Finding the Culprit
When was the last time you minded the well-being of your feet? The truth is most of us take these hard-working appendages for granted (that is, until they start giving us a reason to worry, like when heel pain comes into picture).
With all the force impact our feet endure daily, it’s really no surprise that problems do start to arise over time. In fact, our feet absorb up to four times our body weight whenever we stand, walk, run, or jump! And, since the heels are the first part of the feet that meet the ground with each and every step we take, there’s a reason why pain in that area is the most common complaint we hear from patients.
However, the underlying cause for this type of discomfort varies. Some of the most common culprits for heel pain include:
- Plantar fasciitis. This condition develops when the fibrous band of tissue running along the bottom of the foot (the plantar fascia) sustains tears due to excessive stress. Usually, patients will experience sharp, intense pain in the bottom of the heel upon rising out of bed in the morning or after extended periods of rest or inactivity.
- Achilles tendinitis. This condition develops when intense physical activity is suddenly performed, or the Achilles tendon becomes inflamed due to overuse. Usually patients will experience pain in the back of the heel that becomes worse during and following physical activity.
- Sever’s disease. This condition is the leading cause for heel pain in adolescents. Sometimes the heel bone can reach physical maturity before the Achilles tendon, and this causes pulling in the back of the heel.
Stress fractures, bursitis, heel spurs, pinched nerves and Haglund’s deformity are also conditions that cause heel pain, though these are not as common as the conditions listed above. Regardless of what is causing your discomfort, however, it’s important that you seek appropriate treatment. Doing so will not only relieve existing symptoms, but also help prevent long-term issues.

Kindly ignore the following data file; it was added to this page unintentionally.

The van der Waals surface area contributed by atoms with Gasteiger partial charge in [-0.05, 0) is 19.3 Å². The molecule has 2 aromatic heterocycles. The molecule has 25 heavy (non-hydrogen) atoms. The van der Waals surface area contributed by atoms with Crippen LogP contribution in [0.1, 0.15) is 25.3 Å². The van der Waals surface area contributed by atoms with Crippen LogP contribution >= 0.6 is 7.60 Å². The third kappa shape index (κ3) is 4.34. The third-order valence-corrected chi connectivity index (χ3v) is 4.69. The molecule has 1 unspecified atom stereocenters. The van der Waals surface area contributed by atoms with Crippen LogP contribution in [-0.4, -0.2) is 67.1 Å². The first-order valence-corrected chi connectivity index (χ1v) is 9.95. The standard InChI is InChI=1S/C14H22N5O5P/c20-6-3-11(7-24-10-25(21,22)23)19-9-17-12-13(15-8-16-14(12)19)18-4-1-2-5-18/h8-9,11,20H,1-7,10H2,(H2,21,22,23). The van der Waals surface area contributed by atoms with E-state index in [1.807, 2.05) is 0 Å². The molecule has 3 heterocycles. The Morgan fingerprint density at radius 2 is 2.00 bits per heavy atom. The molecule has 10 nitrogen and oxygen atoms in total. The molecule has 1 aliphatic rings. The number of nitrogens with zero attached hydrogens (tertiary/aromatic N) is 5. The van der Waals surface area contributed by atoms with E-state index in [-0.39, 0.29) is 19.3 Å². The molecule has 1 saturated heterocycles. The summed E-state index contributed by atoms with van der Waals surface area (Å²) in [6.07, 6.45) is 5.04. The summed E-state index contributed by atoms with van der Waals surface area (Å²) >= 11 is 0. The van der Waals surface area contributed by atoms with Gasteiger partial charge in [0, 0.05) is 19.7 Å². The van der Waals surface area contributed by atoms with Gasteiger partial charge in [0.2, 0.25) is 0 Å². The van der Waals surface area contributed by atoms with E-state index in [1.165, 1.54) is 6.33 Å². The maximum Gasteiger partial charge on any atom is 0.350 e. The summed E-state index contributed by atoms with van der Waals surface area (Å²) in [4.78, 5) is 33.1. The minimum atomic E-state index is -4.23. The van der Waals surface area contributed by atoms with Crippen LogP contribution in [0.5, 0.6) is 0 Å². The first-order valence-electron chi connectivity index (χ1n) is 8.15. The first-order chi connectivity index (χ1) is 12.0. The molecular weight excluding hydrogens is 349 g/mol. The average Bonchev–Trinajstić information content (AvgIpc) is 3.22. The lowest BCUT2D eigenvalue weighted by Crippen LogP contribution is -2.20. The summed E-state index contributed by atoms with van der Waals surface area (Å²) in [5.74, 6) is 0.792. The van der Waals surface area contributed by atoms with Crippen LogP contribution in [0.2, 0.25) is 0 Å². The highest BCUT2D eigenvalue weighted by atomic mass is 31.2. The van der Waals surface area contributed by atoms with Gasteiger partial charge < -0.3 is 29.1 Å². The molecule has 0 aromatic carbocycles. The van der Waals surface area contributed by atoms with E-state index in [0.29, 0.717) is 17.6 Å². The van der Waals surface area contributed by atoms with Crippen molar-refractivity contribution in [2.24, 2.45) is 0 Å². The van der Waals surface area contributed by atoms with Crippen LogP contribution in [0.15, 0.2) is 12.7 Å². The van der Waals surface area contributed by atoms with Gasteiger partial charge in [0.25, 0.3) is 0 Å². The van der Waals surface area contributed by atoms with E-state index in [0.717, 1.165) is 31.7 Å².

Preventing the Pain
Once we find the underlying cause of your discomfort, we can then determine which treatment methods will be best to address the problem. The good news is conservative options are usually able to provide significant relief – if not altogether eradicate the issue.
Wearing custom orthotics, for instance, is a great way to not only relieve painful symptoms but also correct the problem at its very source. Often these versatile devices, coupled with routine stretching exercises, are enough to get patients back on their feet and doing the things they love most.
Here are some other things to keep in mind when preventing and managing heel pain at-home:
- Choose the right footwear. Make sure you have the right shoes for your sports and exercises. Always pick footwear that fits correctly and provides ample cushioning and arch support. Avoid shoes with heels higher than 2 inches; these will result in excessive tension on the connective tissues in your feet and lower legs.
- Gradually increase your level of physical activity. When you are starting a new running or exercise program, give your body some time to adjust to the increased forces you are placing on it. Start any new workout program at an easy level and then slowly ramp up your intensity and duration over time.
- Stretch before and after exercising. Take about 5-10 minutes for a proper warmup, followed by some dynamic stretches targeting the muscles you are going to use.
- Do some cross-training. Mix in a couple sessions of yoga, cycling, swimming, or even walking in your exercise routine to reduce the total amount of physical stress on your feet and heels.